For over a century, farmers in wealthy countries have been able to engage in a process where they protect themselves against risk. Farmer Giles can agree in January to sell his crop to a trader in August at a fixed price. If he has a great summer and the global price is high, he'll lose some cash, but if there's a lousy summer or the price collapses, he'll do well from the deal. When this process was tightly regulated and only companies with a direct interest in the field could get involved, it worked well.

Then, through the 1990s, Goldman Sachs and others lobbied hard and the regulations were abolished. Suddenly, these contracts were turned into 'derivatives' that could be bought and sold among traders who had nothing to do with agriculture. A market in "food speculation" was born.

So Farmer Giles still agrees to sell his crop in advance to a trader for £10,000. But now, that contract can be sold on to financial speculators, who treat the contract itself as an object of potential wealth. Goldman Sachs can buy it and sell it on for £20,000 to Deutschebank, who sell it on for £30,000 to Merryl Lynch - and on, and on, provided they think the price can be jacked up, until it seems to bear almost no relationship to Farmer Giles' crop at all.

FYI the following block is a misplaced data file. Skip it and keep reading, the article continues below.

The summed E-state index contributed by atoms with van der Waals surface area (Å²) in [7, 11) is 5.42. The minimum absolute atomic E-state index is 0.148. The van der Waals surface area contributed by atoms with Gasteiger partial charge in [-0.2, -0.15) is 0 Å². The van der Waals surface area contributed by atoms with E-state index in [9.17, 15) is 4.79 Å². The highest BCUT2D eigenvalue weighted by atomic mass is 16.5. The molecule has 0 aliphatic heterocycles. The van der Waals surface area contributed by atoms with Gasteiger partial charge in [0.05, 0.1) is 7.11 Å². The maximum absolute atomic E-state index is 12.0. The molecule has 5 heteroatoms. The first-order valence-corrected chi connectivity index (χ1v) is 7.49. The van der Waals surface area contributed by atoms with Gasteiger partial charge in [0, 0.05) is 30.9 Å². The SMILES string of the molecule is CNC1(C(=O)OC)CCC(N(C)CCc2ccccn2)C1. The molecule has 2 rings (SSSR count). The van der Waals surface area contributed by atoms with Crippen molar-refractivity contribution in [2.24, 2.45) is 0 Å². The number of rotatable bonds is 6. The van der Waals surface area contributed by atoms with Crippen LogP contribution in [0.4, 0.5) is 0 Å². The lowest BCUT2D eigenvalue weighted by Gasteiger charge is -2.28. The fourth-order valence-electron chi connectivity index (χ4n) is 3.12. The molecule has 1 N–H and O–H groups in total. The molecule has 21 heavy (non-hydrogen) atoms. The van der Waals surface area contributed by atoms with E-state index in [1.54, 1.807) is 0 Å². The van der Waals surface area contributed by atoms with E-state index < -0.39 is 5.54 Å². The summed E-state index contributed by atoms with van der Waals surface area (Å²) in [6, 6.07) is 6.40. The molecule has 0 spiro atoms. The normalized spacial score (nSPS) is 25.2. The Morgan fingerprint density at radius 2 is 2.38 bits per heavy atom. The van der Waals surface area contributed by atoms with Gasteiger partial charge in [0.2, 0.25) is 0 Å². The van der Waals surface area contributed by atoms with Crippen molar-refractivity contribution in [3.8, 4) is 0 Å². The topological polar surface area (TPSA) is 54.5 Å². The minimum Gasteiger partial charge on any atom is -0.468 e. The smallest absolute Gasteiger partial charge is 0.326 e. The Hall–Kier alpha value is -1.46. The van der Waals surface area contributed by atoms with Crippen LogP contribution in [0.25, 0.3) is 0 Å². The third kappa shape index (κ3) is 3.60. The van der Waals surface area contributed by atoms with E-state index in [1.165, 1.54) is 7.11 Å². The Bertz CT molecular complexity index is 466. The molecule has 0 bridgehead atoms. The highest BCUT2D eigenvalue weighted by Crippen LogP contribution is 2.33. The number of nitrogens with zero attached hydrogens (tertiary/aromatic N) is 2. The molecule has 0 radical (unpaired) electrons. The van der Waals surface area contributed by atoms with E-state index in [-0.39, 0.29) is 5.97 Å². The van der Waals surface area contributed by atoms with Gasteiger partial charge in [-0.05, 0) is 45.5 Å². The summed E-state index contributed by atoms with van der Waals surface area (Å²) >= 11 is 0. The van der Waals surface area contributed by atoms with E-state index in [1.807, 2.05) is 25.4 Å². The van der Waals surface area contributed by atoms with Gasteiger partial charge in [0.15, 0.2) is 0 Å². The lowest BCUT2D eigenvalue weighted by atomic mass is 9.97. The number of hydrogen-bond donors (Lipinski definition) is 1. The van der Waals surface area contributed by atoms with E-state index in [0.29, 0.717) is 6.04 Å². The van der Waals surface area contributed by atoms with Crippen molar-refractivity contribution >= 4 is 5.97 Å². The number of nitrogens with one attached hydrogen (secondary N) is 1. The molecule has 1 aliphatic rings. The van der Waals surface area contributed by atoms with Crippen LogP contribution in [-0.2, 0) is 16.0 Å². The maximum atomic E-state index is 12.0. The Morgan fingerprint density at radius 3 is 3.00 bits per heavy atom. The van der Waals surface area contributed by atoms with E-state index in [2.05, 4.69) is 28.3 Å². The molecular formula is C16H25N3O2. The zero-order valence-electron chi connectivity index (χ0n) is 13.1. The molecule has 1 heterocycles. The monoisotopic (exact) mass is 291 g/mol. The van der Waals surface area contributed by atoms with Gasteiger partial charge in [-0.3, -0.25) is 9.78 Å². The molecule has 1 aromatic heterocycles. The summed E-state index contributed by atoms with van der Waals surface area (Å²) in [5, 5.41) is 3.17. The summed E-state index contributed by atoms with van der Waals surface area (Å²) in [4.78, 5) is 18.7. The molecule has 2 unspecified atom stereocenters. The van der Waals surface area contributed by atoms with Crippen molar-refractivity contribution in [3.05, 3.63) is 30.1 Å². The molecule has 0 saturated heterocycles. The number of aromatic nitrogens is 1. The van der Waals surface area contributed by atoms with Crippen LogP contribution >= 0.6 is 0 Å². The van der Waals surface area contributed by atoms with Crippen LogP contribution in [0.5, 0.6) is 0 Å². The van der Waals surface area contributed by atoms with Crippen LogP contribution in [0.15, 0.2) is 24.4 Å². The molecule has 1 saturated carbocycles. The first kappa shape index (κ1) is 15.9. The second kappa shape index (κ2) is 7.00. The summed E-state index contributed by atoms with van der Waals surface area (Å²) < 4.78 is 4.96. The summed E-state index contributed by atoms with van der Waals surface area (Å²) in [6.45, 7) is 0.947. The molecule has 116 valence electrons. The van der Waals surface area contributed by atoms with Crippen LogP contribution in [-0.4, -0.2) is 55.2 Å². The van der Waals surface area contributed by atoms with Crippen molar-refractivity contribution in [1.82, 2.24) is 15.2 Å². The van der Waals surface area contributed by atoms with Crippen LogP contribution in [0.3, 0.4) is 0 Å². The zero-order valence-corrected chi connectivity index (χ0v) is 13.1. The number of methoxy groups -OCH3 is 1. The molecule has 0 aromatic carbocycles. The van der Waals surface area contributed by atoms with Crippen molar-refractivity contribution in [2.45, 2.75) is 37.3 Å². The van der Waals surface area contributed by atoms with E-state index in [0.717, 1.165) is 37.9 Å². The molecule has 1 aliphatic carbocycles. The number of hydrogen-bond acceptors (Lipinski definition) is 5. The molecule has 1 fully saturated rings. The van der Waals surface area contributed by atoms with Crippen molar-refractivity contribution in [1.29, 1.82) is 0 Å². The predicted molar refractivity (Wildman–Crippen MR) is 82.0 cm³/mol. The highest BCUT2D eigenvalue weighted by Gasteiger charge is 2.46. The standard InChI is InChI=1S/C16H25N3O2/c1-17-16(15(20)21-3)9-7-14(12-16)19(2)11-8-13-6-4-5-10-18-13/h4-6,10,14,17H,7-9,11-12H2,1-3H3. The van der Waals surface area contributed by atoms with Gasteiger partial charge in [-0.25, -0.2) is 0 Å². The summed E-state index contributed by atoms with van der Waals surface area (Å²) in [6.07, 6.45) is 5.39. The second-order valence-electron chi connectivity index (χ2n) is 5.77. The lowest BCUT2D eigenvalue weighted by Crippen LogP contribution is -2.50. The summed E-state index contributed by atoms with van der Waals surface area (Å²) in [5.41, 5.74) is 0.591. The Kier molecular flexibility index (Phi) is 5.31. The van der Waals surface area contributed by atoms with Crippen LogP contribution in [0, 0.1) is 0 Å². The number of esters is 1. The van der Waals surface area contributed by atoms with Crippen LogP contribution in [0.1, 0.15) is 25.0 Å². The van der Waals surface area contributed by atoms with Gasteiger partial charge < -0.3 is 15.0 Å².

If this seems mystifying, it is. John Lanchester, in his superb guide to the world of finance, 'Whoops! Why Everybody Owes Everyone and No One Can Pay', explains: "Finance, like other forms of human behaviour, underwent a change in the twentieth century, a shift equivalent to the emergence of modernism in the arts - a break with common sense, a turn towards self-referentiality and abstraction and notions that couldn't be explained in workaday English."